Published by Thomas Dunne Books on Aug 19, 2014
Genres: Adult, Fantasy
Format: ARC from Publisher
Find the book: Amazon, Goodreads
The Gods are dying. Fifteen thousand years after the end of their war, their bodies can still be found across the world. They kneel in forests, lie beneath mountains, and rest at the bottom of the world's ocean. For thousands of years, men and women have awoken with strange powers that are derived from their bodies.
The city Mireea is built against a huge stone wall that stretches across a vast mountain range, following the massive fallen body of the god, Ger. Ayae, a young cartographer’s apprentice, is attacked and discovers she cannot be harmed by fire. Her new power makes her a target for an army that is marching on Mireea. With the help of Zaifyr, a strange man adorned with charms, she is taught the awful history of ‘cursed’ men and women, coming to grips with her new powers and the enemies they make. Meanwhile, the saboteur Bueralan infiltrates the army that is approaching her home to learn its terrible secret.
Split between the three points of view, The Godless' narrative reaches its conclusion during an epic siege, where Ayae, Zaifyr and Bueralan are forced not just into conflict with those invading, but with those inside the city who wish to do them harm.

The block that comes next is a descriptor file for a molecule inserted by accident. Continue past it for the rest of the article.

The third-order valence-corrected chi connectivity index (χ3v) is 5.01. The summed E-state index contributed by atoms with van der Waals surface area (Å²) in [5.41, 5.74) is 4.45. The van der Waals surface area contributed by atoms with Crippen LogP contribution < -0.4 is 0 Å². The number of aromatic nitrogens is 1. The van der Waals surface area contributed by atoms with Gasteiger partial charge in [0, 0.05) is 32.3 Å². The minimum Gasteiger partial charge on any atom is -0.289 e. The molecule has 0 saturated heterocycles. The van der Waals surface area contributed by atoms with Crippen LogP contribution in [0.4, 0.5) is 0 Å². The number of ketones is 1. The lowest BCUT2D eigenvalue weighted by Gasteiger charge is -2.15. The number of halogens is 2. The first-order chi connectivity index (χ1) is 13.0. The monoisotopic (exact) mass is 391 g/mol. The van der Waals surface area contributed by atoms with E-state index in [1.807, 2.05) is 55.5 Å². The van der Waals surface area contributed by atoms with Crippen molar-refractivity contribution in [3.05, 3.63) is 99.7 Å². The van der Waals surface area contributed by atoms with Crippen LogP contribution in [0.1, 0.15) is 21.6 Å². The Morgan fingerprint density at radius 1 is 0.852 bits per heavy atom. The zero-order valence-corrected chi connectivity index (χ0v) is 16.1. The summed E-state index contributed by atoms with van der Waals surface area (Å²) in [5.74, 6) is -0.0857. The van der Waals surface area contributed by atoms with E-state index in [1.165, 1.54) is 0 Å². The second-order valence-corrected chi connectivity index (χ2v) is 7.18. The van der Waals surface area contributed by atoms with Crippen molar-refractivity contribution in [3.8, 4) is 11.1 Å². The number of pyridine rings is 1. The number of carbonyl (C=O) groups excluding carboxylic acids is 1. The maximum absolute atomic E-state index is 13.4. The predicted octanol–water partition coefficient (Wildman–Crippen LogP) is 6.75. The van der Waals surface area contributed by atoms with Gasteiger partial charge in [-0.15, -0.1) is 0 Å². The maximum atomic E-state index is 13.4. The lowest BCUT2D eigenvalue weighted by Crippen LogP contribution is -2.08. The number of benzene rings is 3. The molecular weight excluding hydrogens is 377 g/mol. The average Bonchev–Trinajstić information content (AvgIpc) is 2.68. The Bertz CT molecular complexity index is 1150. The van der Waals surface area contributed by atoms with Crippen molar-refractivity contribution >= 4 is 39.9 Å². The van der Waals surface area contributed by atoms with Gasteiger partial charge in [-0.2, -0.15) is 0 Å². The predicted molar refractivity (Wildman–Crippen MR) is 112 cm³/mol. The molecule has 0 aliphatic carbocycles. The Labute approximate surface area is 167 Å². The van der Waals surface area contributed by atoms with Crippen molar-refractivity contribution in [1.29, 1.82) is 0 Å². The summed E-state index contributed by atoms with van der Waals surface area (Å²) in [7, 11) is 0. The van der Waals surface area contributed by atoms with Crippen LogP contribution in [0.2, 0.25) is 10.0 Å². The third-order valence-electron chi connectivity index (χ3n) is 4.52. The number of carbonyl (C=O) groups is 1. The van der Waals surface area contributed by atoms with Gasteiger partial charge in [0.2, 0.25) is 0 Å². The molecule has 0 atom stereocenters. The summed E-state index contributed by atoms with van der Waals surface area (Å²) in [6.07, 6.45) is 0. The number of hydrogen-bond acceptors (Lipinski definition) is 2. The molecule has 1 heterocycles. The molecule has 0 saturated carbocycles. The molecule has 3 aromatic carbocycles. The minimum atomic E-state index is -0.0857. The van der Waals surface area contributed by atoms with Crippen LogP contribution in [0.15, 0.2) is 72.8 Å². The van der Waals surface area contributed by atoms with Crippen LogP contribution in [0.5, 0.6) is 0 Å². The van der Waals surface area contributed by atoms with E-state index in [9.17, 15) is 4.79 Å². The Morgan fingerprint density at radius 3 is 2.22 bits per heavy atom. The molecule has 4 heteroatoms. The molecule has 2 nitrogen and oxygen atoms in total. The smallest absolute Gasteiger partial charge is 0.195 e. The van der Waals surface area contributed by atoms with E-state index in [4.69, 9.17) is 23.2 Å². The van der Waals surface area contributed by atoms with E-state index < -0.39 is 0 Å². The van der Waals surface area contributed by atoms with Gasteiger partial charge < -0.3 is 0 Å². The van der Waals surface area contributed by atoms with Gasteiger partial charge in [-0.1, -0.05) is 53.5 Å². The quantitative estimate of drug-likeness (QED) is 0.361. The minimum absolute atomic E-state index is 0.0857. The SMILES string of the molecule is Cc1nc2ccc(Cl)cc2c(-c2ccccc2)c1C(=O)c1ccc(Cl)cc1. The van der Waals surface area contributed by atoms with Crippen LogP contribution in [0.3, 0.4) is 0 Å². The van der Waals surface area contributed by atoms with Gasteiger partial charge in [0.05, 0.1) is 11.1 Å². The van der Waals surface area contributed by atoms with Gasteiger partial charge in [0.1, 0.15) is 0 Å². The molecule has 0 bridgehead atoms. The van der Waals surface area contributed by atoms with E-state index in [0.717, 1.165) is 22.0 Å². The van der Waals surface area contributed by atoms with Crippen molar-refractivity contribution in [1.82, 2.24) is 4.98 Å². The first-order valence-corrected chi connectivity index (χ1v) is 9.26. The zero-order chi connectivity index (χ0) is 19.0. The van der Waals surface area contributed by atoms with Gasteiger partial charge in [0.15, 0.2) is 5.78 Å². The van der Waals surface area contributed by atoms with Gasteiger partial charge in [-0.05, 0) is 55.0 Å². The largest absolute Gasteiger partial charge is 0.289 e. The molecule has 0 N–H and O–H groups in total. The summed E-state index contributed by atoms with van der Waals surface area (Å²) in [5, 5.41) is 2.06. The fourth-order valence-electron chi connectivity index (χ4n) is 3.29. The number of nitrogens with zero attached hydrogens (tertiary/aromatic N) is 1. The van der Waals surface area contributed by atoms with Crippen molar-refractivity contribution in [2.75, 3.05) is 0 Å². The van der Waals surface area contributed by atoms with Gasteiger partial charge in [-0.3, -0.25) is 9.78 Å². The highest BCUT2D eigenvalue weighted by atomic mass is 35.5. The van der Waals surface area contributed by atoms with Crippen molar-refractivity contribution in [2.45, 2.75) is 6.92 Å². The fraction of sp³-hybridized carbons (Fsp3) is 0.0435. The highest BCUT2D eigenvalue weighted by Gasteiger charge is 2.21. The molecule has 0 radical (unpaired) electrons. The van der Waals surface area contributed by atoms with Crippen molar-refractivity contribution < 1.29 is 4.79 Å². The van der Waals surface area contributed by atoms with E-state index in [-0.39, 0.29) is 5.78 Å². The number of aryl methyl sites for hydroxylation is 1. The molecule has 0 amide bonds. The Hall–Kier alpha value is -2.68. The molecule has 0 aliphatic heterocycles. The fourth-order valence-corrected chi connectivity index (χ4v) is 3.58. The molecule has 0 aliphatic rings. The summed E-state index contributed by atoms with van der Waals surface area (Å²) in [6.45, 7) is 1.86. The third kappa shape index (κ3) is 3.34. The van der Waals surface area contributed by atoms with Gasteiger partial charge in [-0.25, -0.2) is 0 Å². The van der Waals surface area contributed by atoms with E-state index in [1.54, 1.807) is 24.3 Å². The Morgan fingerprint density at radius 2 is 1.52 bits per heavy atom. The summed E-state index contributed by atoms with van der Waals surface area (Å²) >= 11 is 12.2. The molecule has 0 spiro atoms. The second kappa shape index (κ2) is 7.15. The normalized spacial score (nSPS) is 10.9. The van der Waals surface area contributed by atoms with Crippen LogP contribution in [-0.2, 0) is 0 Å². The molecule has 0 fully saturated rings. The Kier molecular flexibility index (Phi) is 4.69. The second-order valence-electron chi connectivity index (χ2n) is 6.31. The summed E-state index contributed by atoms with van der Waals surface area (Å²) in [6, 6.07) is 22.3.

I received this book for free in exchange for an honest review. This does not affect my opinion of the book or the content of my review.
This is the first book in an epic fantasy series with a very intrigued and complex world. Even after reflecting on the book for a while though, I’m not sure what I really think of it.
I found this to be a very long read. Yes, the book itself is long, but more than the physical length, it just felt long. The world building is very complex, and the plot progresses quite slowly. For a book based on the beginnings of a war, it doesn’t feel like much happens.
The narration is split between three people, Ayae, a regular person who recently developed abilities, Zaifyr, one of the original people with abilities, and Bueralan, a leader of a militant squad. While I enjoyed each person, and each viewpoint separately, it doesn’t always feel like they are part of the same story. There is something very similar, and yet very different about them that I wasn’t quite able to put my finger on.
Overall, I just don’t know what to think of the story. I liked it, but didn’t love it, but I’m finding it really hard to articulate on any specific points. The story felt much longer than it actually was, and is definitely not the exciting, action-packed story I was expecting. It’s quite a heavy story that progresses quite slowly, but it does have well thought out world building. I just wished I connected with it more.